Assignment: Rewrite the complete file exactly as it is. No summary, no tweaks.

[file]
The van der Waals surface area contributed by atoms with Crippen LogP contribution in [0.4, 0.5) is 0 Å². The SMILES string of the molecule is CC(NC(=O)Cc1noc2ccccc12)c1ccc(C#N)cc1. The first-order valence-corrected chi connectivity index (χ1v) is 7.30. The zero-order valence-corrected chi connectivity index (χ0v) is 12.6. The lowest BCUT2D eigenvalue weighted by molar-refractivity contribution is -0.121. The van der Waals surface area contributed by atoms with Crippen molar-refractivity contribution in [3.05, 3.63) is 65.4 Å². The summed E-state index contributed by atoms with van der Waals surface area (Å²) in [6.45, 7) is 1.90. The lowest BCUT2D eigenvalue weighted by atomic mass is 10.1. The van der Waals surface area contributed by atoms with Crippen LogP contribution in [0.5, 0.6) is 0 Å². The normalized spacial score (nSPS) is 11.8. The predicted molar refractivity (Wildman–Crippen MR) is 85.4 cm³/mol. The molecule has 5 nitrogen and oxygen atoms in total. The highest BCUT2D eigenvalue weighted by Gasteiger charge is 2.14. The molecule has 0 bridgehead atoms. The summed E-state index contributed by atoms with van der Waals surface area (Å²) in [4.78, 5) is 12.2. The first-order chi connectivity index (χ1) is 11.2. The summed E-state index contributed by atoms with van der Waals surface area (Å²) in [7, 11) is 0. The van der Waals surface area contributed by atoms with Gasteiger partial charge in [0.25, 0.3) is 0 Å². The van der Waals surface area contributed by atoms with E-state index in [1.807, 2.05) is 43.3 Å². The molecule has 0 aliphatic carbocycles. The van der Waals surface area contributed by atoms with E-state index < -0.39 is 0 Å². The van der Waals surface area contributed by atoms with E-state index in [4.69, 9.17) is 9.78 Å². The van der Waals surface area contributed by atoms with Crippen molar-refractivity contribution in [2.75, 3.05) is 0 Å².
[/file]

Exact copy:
The van der Waals surface area contributed by atoms with Crippen LogP contribution in [0.4, 0.5) is 0 Å². The SMILES string of the molecule is CC(NC(=O)Cc1noc2ccccc12)c1ccc(C#N)cc1. The first-order valence-corrected chi connectivity index (χ1v) is 7.30. The zero-order valence-corrected chi connectivity index (χ0v) is 12.6. The lowest BCUT2D eigenvalue weighted by molar-refractivity contribution is -0.121. The van der Waals surface area contributed by atoms with Crippen molar-refractivity contribution in [3.05, 3.63) is 65.4 Å². The summed E-state index contributed by atoms with van der Waals surface area (Å²) in [6.45, 7) is 1.90. The lowest BCUT2D eigenvalue weighted by atomic mass is 10.1. The van der Waals surface area contributed by atoms with Crippen LogP contribution in [0.5, 0.6) is 0 Å². The normalized spacial score (nSPS) is 11.8. The predicted molar refractivity (Wildman–Crippen MR) is 85.4 cm³/mol. The molecule has 5 nitrogen and oxygen atoms in total. The highest BCUT2D eigenvalue weighted by Gasteiger charge is 2.14. The molecule has 0 bridgehead atoms. The summed E-state index contributed by atoms with van der Waals surface area (Å²) in [4.78, 5) is 12.2. The first-order chi connectivity index (χ1) is 11.2. The summed E-state index contributed by atoms with van der Waals surface area (Å²) in [7, 11) is 0. The van der Waals surface area contributed by atoms with Gasteiger partial charge in [0.25, 0.3) is 0 Å². The van der Waals surface area contributed by atoms with E-state index in [1.807, 2.05) is 43.3 Å². The molecule has 0 aliphatic carbocycles. The van der Waals surface area contributed by atoms with E-state index < -0.39 is 0 Å². The van der Waals surface area contributed by atoms with E-state index in [4.69, 9.17) is 9.78 Å². The van der Waals surface area contributed by atoms with Crippen molar-refractivity contribution in [2.75, 3.05) is 0 Å².